Prime Minister Manmohan Singh cautioned about the high fiscal deficit levels as they actas a deterrent for domestic and foreign investment. He opined that respective ministers should help inresolving issues related to aspects that are 'dragging' the economic and infrastructural growth. These drags include fuel supply arrangements, security & environment clearances and financing issues.
As reported by the Business Standard recently, the fiscal deficit - the difference between the government receipts and spending - during the six month (April to September) period ended September 2012 reduced by 65.6% of the budget estimate.
However, what is interesting that this figure is 'believed' to be lower by 0.1% as compared to the figure of 65.7% of budgeted deficit during the first five months (April to August) of the year. This indirectly indicates that there was no deficit in the month of September 2012.
If this continues to be the trend for the rest of the year, then the government does not really have areason to worry. But as reported by firstpost.com, the figures are seemingly fudged! This is because the government has held back overdue subsidy payments. The expenditure part of the fiscal deficit has beena lower figure there by keeping the overall fiscal deficit as a percentage of the budgeted target lower. It is believed that the finance ministry has not paid the oil marketing companies (OMCs) dues of about Rs 700 bn (excluding of what subsidies other energy companies would be needed to pay up) of subsidies that were due to them for the first half of the current year.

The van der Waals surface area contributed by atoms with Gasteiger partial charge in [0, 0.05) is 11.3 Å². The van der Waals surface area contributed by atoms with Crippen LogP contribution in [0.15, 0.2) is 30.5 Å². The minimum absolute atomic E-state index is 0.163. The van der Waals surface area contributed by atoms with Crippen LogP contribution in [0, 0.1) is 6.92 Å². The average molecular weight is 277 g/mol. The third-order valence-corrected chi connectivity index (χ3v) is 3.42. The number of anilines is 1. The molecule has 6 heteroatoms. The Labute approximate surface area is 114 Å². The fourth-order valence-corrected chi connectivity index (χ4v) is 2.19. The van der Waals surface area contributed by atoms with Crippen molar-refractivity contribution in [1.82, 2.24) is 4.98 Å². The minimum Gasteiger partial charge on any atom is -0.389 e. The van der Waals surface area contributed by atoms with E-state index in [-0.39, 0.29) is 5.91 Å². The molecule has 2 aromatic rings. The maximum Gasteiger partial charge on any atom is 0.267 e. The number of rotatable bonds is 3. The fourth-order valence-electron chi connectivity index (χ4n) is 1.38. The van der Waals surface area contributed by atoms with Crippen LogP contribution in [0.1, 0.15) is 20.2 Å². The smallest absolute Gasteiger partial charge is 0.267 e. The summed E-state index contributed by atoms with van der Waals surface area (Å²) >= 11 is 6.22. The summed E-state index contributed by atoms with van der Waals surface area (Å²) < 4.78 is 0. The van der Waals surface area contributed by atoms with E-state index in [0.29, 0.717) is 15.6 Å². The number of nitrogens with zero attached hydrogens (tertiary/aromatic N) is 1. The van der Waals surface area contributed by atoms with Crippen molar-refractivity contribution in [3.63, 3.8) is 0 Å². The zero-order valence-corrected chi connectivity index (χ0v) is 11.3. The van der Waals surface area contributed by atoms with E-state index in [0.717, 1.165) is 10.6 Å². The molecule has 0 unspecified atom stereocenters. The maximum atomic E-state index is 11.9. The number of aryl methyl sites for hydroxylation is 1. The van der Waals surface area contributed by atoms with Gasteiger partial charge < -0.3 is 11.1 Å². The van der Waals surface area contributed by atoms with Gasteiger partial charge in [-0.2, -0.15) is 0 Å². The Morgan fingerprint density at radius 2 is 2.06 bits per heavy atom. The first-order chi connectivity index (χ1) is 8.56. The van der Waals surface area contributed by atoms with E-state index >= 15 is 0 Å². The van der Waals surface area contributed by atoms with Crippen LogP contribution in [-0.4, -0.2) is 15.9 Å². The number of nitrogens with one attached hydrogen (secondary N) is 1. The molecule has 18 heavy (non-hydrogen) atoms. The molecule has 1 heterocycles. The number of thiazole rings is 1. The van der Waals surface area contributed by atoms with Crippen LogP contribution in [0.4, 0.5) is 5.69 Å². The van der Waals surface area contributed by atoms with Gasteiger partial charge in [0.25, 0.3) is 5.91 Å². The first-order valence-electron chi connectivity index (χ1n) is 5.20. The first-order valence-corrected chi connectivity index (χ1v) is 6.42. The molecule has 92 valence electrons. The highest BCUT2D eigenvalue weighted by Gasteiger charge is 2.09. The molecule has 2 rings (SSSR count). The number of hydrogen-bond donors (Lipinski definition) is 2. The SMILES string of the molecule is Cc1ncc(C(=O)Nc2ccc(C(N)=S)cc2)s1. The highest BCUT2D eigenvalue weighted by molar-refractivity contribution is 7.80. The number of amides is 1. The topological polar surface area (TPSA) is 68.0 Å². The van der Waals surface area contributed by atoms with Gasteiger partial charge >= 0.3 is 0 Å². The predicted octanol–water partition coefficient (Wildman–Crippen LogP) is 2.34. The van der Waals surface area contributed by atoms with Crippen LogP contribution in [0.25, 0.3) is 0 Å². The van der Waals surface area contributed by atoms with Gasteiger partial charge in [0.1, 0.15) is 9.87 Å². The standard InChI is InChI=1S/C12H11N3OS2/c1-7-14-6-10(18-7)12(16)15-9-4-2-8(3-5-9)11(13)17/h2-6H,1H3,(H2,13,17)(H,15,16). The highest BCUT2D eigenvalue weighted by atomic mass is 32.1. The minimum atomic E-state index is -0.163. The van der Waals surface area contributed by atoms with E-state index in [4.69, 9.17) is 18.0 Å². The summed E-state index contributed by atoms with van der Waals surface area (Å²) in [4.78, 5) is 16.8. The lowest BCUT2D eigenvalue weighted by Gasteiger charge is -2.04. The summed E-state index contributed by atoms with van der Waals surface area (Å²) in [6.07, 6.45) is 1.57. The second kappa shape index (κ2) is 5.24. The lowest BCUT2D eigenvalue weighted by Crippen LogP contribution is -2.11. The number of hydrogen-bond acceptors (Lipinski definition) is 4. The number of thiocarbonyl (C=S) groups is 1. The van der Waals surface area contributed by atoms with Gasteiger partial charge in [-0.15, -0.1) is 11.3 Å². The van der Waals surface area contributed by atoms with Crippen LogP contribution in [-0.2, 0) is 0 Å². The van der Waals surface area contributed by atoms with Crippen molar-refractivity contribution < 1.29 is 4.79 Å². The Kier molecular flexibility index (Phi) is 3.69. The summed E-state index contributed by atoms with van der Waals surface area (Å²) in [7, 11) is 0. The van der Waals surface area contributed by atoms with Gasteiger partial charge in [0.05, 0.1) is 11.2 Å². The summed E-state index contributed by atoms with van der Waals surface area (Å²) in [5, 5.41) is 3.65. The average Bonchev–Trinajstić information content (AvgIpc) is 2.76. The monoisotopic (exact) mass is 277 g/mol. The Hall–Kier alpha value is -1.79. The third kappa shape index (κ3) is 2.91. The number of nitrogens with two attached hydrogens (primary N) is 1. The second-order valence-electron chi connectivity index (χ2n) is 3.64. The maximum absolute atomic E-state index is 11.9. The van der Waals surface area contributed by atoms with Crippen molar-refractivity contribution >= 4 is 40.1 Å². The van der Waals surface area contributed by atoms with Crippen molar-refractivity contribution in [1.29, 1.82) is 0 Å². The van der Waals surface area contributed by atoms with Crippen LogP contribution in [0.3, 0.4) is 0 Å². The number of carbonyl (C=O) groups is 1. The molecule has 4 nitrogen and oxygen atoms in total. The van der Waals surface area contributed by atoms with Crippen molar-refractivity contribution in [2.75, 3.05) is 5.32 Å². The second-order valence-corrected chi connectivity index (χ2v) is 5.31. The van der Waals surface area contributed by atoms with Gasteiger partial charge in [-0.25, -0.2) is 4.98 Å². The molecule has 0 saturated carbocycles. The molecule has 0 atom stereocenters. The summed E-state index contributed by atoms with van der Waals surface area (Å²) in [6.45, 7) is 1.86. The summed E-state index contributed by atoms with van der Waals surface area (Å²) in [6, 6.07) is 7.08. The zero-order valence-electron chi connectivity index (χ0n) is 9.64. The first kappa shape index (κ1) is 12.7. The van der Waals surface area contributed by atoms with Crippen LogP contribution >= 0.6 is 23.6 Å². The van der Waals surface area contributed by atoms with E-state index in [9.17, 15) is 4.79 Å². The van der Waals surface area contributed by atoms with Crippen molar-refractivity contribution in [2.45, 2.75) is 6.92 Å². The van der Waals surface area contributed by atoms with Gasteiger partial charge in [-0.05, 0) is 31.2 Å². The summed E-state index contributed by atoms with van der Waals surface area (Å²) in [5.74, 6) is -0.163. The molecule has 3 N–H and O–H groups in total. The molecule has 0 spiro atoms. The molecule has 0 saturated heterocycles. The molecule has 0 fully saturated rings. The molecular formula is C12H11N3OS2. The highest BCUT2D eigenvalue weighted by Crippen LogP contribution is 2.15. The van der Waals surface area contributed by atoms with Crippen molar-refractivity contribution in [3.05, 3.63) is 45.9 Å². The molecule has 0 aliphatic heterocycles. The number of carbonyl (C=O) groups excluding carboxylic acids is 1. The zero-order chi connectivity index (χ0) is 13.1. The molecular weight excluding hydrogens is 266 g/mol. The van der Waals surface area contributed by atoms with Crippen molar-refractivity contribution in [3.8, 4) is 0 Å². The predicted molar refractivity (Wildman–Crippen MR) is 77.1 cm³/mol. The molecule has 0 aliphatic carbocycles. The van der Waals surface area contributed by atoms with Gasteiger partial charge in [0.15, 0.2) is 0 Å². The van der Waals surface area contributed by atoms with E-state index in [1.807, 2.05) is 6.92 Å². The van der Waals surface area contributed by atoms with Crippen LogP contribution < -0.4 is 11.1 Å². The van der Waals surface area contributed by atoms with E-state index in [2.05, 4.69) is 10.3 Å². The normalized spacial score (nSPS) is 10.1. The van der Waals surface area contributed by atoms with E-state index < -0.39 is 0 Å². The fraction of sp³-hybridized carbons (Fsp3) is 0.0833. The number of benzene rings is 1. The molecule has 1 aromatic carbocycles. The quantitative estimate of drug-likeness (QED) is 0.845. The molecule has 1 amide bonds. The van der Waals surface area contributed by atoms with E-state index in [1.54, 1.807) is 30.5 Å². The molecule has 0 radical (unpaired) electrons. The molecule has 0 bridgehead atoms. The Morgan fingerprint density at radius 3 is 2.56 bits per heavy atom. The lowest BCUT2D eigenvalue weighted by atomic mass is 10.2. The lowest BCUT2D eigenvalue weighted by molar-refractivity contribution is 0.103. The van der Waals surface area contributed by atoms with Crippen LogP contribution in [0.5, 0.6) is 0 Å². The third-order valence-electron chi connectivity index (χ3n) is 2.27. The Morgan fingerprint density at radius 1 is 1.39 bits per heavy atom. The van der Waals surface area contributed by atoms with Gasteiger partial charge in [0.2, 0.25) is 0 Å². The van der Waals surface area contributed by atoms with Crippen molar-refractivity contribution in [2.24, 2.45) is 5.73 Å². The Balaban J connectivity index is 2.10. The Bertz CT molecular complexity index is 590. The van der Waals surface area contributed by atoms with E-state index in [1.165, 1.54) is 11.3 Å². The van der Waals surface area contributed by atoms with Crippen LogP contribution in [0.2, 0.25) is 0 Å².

Keeping all the above in mind and after including the payments of Rs 700 bn in the calculation of subsidies, the fiscal deficit figure comes to Rs 4,060 bn, which is about 79% of the budgeted estimate of fiscal deficit target of 5.3%. Given that we are only six months in the financial year, it is anyone's guess what it would be at year end.